On Tuesday morning, news broke that Dolores O’Riordan, 46, lead singer of Irish rock-band The Cranberries, had died after travelling to London for a recording session.
During the mid 90s, The Cranberries released a string of hits including Dreams and Linger, making them the second best selling Irish band after U2.
It was, however, their song Zombie released in 1994, that would become their only number one worldwide hit.
Written by O’Riordan, the song was based on a tragic true story that took place in England the year before.
On March 20, 1993, the Irish Republican Army (IRA) planted two bombs inside two separate bins- about 90 metres apart – in Warrington cite centre, Cheshire. The IRA wanted British troops to withdraw from Northern Ireland, and this was one in a series of attacks.
At 12:25pm, when the area was crowded with shoppers, the bombs exploded within one minute of each other.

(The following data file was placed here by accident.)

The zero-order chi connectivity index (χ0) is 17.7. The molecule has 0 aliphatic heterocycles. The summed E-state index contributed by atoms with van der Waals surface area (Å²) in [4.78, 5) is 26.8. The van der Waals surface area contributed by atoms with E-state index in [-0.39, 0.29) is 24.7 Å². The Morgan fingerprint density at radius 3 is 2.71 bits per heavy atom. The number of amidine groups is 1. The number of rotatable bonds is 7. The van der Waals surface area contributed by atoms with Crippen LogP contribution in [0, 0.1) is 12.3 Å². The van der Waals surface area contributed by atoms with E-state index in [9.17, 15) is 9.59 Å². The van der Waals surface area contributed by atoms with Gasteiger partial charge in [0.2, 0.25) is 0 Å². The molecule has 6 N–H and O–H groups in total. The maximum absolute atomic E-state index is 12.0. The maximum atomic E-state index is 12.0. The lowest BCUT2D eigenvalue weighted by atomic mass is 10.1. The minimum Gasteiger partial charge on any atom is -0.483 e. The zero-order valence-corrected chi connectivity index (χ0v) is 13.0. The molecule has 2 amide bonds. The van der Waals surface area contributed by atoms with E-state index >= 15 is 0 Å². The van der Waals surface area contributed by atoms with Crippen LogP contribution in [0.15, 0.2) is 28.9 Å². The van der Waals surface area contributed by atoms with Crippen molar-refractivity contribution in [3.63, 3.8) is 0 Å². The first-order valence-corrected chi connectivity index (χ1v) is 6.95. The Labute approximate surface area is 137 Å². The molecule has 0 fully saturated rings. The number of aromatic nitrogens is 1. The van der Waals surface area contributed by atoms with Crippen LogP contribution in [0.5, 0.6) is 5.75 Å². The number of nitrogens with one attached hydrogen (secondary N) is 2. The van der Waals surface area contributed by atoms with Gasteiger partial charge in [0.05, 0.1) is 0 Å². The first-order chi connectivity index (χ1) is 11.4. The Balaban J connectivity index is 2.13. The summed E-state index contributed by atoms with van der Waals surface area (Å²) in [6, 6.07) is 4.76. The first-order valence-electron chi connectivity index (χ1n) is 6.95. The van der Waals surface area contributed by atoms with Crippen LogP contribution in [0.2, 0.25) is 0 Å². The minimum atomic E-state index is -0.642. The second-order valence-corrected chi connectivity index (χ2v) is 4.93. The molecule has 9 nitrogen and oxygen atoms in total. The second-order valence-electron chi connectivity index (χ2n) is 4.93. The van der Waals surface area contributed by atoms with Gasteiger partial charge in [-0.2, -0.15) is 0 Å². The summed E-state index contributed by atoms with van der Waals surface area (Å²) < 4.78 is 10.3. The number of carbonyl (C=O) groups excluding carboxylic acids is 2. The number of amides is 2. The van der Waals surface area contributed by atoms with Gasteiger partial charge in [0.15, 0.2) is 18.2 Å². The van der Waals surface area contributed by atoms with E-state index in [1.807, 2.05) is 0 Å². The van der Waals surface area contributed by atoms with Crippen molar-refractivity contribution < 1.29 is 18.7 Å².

The bins were made from cast-iron, meaning shrapnel flew towards passers-by.
Dozens were injured as a result of the attack, and two children were killed.
The first was three-year-old Johnathan Ball who was being minded by a babysitter as they looked for a Mother's Day card. Ball died at the scene.
The second casualty was 12-year-old Tim Parry. After sustaining serious injuries, he was rushed to hospital, but five days later his life support machine was switched off.
With the death of two children came enormous international media coverage, and a peace rally was soon held in Dublin, desperately seeking an end to IRA violence.
The lyrics of Zombie read:
Child is slowly taken
And the violence, caused such silence
Who are we mistaken?
It's not my family
In your head, in your head, they are fighting
With their tanks, and their bombs
And their bombs, and their guns
In your head, in your head they are crying
Zombie, zombie, zombie-ie-ie
What's in your head, in your head
Zombie, zombie, zombie-ie-ie, oh
She wrote the song in her apartment, alone, between tour dates.
The importance of the five-minute anthem extends far beyond its status as a number one hit. It's a testament to O'Riordan's enormous legacy as an artist, who managed to encapsulate at a specific historical moment the thought that haunted so many, all around the world.